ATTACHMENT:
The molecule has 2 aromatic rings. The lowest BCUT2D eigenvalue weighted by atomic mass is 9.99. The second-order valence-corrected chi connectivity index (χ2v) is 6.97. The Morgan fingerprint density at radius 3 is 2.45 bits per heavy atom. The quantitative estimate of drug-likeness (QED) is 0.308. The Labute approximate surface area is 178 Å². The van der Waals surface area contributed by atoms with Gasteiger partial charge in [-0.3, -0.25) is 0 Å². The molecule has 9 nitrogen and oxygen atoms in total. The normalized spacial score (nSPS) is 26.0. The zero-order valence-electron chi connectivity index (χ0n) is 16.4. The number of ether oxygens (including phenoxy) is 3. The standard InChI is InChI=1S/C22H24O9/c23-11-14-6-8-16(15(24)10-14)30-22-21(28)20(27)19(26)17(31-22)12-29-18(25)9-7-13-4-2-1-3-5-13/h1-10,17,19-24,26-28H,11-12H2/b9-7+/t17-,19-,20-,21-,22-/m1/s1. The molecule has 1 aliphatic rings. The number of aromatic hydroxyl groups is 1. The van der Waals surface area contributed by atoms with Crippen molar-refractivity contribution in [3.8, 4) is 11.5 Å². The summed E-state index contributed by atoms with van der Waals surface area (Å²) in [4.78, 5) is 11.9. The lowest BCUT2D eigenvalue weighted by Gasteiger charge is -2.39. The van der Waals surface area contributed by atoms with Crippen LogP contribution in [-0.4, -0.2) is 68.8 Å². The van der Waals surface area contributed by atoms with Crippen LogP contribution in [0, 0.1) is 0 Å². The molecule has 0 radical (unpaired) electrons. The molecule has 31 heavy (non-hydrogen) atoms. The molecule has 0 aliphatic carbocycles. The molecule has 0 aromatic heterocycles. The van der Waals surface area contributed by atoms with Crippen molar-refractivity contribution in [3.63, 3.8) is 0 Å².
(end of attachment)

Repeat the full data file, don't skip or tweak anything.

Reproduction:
The molecule has 2 aromatic rings. The lowest BCUT2D eigenvalue weighted by atomic mass is 9.99. The second-order valence-corrected chi connectivity index (χ2v) is 6.97. The Morgan fingerprint density at radius 3 is 2.45 bits per heavy atom. The quantitative estimate of drug-likeness (QED) is 0.308. The Labute approximate surface area is 178 Å². The van der Waals surface area contributed by atoms with Gasteiger partial charge in [-0.3, -0.25) is 0 Å². The molecule has 9 nitrogen and oxygen atoms in total. The normalized spacial score (nSPS) is 26.0. The zero-order valence-electron chi connectivity index (χ0n) is 16.4. The number of ether oxygens (including phenoxy) is 3. The standard InChI is InChI=1S/C22H24O9/c23-11-14-6-8-16(15(24)10-14)30-22-21(28)20(27)19(26)17(31-22)12-29-18(25)9-7-13-4-2-1-3-5-13/h1-10,17,19-24,26-28H,11-12H2/b9-7+/t17-,19-,20-,21-,22-/m1/s1. The molecule has 1 aliphatic rings. The number of aromatic hydroxyl groups is 1. The van der Waals surface area contributed by atoms with Crippen molar-refractivity contribution in [3.8, 4) is 11.5 Å². The summed E-state index contributed by atoms with van der Waals surface area (Å²) in [4.78, 5) is 11.9. The lowest BCUT2D eigenvalue weighted by Gasteiger charge is -2.39. The van der Waals surface area contributed by atoms with Crippen LogP contribution in [-0.4, -0.2) is 68.8 Å². The van der Waals surface area contributed by atoms with Crippen LogP contribution in [0, 0.1) is 0 Å². The molecule has 0 radical (unpaired) electrons. The molecule has 31 heavy (non-hydrogen) atoms. The molecule has 0 aliphatic carbocycles. The molecule has 0 aromatic heterocycles. The van der Waals surface area contributed by atoms with Crippen molar-refractivity contribution in [3.63, 3.8) is 0 Å².